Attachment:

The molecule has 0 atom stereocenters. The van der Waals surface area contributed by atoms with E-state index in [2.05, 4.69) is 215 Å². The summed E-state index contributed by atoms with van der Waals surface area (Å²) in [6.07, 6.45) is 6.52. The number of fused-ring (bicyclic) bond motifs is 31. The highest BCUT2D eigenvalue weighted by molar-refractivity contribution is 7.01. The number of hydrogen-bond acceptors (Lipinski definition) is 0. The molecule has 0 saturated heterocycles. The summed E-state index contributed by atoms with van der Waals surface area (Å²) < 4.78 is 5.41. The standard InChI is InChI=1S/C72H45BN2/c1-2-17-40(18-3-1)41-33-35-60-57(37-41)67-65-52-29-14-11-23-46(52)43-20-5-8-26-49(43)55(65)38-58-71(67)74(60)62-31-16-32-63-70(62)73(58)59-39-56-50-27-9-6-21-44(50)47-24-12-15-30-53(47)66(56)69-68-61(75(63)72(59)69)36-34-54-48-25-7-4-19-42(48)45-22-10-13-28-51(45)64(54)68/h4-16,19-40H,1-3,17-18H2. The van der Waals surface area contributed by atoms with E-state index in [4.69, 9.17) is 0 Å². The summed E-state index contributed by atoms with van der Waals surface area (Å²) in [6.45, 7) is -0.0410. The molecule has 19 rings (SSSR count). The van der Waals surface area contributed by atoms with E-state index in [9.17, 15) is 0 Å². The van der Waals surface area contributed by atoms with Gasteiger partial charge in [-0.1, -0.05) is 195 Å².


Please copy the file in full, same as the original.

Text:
The molecule has 0 atom stereocenters. The van der Waals surface area contributed by atoms with E-state index in [2.05, 4.69) is 215 Å². The summed E-state index contributed by atoms with van der Waals surface area (Å²) in [6.07, 6.45) is 6.52. The number of fused-ring (bicyclic) bond motifs is 31. The highest BCUT2D eigenvalue weighted by molar-refractivity contribution is 7.01. The number of hydrogen-bond acceptors (Lipinski definition) is 0. The molecule has 0 saturated heterocycles. The summed E-state index contributed by atoms with van der Waals surface area (Å²) < 4.78 is 5.41. The standard InChI is InChI=1S/C72H45BN2/c1-2-17-40(18-3-1)41-33-35-60-57(37-41)67-65-52-29-14-11-23-46(52)43-20-5-8-26-49(43)55(65)38-58-71(67)74(60)62-31-16-32-63-70(62)73(58)59-39-56-50-27-9-6-21-44(50)47-24-12-15-30-53(47)66(56)69-68-61(75(63)72(59)69)36-34-54-48-25-7-4-19-42(48)45-22-10-13-28-51(45)64(54)68/h4-16,19-40H,1-3,17-18H2. The van der Waals surface area contributed by atoms with E-state index in [4.69, 9.17) is 0 Å². The summed E-state index contributed by atoms with van der Waals surface area (Å²) in [6.45, 7) is -0.0410. The molecule has 19 rings (SSSR count). The van der Waals surface area contributed by atoms with E-state index in [9.17, 15) is 0 Å². The van der Waals surface area contributed by atoms with Gasteiger partial charge in [-0.1, -0.05) is 195 Å².